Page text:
300 of 305 people found the following review helpful
- Published on Amazon.com
Restored? Well, not entirely. Nevertheless, a great effort was made to create a worthy boxed set of Honeymooners material and this deserves a top rating. This is the most complete 'Lost Episodes' collection ever (and perhaps to ever be) offered. Of course, the series itself is not complete without the 'Classic 39' (available separately), but for all else classic black and white Honeymooners, this is it.
Let's start from the beginning ...
This set includes the first Honeymooners skit (without Audrey Meadows, but with Art Carney as a police officer) from 5 October, 1951. As a nice added touch, the original host introduction precedes it. From this and other early skits, we witness the initial incarnations of some of television's most famous lines of dialog. "Don't steam me Alice" was there from the beginning, but "'cause I'm already steamed" would only be added in later routines. "One of these days Alice" was also not yet accompanied by "Pow! Right in the kisser". The earliest surviving Joyce Randolph appearance (as Trixie) is in The Ring Salesman from 7 December 1951. The earliest surviving Audrey Meadows (as Alice) can be found in The New Bowling Ball from 20 September 1952. Both are included in this impressive set. The kiss at the end was there from the start, but the true magic between actors was yet to take shape.
This collection was pieced together into an impressive 15-DVD set. And no double-sided discs, so that's a big plus. The booklet is nice and colorful, giving you a brief bio, basic information about the skits, and features some nice images. In fact, all skits appear to be listed, whether or not the films still exist. For what no longer exists (or otherwise could not be found), a chronological placement and identification is included in the list along with the episodes found on the respective discs of this collection.
The content is as good as you would hope, tracing Honeymooners back to the very beginning and garnishing it with several special features of which many had not been seen since their original airing decades ago. Beyond the obvious, you will find 1954 radio episodes, several interviews then and now, commercials, cast appearances on other shows, additional non-Gleason skits, and even Honeymooners scripts which were never filmed. And in the case of Stand-In for Murder, whose first airing had an aborted ending due to original TV time constraints, we not only get see a few added seconds not seen on reruns and an explanation (of sorts) from Jackie Gleason about the intended ending and why it wasn't performed, but you have the option of seeing a complete re-working of the skit shot the following week. This is a particular treat to see two versions of that particular skit.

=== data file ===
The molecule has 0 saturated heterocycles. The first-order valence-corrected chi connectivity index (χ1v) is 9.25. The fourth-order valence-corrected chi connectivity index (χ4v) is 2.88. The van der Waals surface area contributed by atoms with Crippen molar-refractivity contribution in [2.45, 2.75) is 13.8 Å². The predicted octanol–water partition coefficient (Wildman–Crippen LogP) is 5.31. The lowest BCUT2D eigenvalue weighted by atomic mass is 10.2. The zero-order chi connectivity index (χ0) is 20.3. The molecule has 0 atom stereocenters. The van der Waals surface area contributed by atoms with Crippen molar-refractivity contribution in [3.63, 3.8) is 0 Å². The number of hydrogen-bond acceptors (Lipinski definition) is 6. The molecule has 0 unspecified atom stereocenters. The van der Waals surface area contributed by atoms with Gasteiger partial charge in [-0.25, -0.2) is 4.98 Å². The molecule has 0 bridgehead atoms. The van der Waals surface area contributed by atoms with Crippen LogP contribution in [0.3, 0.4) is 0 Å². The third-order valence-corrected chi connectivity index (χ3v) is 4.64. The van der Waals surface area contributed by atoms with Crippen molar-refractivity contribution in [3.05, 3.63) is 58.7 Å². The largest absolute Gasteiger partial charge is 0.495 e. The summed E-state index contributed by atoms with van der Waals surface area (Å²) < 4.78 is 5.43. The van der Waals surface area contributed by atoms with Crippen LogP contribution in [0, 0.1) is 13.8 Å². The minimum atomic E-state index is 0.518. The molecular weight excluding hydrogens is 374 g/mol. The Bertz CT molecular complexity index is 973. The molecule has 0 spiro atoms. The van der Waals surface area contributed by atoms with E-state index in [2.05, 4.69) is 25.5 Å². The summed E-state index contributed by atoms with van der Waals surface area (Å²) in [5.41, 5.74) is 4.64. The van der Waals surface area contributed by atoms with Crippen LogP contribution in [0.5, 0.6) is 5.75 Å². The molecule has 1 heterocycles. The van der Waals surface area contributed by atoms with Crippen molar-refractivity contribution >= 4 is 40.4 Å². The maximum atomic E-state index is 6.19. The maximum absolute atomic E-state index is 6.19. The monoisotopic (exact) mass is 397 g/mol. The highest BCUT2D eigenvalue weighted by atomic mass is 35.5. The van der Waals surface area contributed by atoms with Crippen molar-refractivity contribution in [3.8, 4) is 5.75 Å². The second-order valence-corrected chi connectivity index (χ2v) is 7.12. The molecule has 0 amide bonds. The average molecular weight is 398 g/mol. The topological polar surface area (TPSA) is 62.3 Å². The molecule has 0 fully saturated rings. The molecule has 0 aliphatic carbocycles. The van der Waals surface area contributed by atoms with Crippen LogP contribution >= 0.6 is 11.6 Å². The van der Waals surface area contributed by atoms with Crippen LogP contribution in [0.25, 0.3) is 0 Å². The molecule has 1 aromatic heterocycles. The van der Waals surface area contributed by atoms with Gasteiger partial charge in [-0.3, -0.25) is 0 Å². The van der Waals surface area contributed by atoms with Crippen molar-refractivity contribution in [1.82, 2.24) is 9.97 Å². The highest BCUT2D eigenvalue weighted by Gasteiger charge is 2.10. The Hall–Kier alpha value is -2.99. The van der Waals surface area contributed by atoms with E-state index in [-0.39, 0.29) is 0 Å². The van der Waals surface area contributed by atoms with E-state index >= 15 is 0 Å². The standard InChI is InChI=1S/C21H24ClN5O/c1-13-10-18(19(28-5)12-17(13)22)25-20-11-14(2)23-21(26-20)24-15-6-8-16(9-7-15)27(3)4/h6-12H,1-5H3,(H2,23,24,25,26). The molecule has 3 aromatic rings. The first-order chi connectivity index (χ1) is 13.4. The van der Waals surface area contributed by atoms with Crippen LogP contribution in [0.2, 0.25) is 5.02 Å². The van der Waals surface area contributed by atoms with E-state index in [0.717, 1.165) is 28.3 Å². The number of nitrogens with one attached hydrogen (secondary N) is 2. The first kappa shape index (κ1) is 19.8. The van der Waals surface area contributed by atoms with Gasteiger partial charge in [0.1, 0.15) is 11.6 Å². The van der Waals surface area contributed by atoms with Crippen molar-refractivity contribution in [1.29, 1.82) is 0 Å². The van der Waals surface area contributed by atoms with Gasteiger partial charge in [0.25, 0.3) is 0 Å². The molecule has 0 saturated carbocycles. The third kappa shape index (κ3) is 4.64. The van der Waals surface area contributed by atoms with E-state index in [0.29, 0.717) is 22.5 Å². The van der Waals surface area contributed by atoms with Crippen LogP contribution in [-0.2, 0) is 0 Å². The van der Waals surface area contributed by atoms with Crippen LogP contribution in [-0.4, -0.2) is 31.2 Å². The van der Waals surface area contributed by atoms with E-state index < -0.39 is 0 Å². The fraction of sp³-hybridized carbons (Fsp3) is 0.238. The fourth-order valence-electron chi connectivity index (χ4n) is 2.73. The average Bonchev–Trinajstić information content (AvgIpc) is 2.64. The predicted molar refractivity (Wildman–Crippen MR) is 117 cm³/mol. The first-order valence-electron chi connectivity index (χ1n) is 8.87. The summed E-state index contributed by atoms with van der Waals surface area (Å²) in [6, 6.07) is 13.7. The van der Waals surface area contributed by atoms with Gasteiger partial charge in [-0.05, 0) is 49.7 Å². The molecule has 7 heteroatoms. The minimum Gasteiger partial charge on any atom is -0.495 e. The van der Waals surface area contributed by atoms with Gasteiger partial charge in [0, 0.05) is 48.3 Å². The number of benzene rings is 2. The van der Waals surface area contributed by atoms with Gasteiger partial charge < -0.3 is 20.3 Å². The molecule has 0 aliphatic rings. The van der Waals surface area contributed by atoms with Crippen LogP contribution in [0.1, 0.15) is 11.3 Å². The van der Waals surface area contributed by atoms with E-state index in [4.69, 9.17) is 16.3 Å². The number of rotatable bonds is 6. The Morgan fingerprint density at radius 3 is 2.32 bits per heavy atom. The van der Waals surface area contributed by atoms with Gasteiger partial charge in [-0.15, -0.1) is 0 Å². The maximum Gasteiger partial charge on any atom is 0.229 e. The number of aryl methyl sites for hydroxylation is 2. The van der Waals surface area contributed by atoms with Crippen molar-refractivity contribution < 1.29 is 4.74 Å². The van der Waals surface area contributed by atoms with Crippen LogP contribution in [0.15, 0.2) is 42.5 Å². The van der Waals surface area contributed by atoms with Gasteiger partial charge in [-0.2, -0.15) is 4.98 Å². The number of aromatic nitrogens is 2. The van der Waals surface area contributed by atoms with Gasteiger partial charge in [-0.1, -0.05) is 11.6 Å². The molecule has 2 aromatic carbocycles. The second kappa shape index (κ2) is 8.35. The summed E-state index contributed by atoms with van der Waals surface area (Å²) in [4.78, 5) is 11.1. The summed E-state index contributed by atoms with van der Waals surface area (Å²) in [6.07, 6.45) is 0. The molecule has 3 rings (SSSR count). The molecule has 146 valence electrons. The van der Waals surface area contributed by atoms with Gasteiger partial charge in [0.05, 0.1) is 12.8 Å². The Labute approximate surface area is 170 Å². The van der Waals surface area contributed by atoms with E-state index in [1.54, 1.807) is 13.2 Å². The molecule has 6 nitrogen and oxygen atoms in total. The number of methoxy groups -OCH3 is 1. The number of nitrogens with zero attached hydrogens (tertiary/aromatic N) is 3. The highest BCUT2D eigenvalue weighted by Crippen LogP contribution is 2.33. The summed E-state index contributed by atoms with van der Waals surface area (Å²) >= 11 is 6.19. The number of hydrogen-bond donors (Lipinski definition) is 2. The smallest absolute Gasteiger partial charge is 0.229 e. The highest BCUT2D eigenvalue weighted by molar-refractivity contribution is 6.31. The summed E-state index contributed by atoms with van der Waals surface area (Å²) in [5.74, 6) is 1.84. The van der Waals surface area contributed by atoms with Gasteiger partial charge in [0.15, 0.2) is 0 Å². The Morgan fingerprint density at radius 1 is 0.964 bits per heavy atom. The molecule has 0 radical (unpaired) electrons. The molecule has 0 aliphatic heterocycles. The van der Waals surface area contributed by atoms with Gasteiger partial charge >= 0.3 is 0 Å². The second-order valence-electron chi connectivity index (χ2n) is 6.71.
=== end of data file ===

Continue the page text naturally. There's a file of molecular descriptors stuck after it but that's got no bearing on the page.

The quality and restoration? Certainly not much can be expected from these early days of television, so one must look at the previously-available material and compare. From the previously unavailable works, some have audio anomalies such as a ringing noise and 'tin-can' sound. In many cases, the source is likely as good as it gets. In others, there are certainly some improvements, but they're not always welcome. At times, audio was de-hissed to the point where select spots are nearly lost and others are too loud. To give an example, the video on Lucky Number has been greatly improved; the image has been steadied and sharpened, the audio is louder and clearer, but for some reason it now has static.
The original Lost Episode collections were cheaply put together and disc space was not well utilized. Twenty-four (24) discs were needed to complete the original MPI Lost Episodes collection. Not the case with this new, 60th anniversary collection. Each disc is loaded with material. For example, the first disc includes nine (9) surviving Cavalcade of Stars (1951-52) Honeymooners skits and the first nine (9) from The Jackie Gleason Show (1952-53).
In total, there are 107 Honeymooners skits from various sources (1951-57) as well as dozens of other features both old and new. Many sketches and full length shows are seen for the first time in over 5 decades. As noted, everything outside of the 'Classic 39' filmed between 1951 and 1957 (which is known to exist) is included in this set. Interestingly, several of the missing skits are available here in alternate aired versions which utilized the same script. What you won't find is the premiere episode of Jackie Gleason: American Scene Magazine from 29 Sep, 1962 which features Gleason and Carney in an air raid shelter sketch entitled Two Below, a 10th anniversary Honeymooners special from another episode featuring Gleason and Carney revisiting their Dial J for Janitor sketch, and at least two others filmed in the early 1960s but believed lost forever. Of the 1951-57 period, 21 known sketches which are believed to no longer exist are noted in the booklet.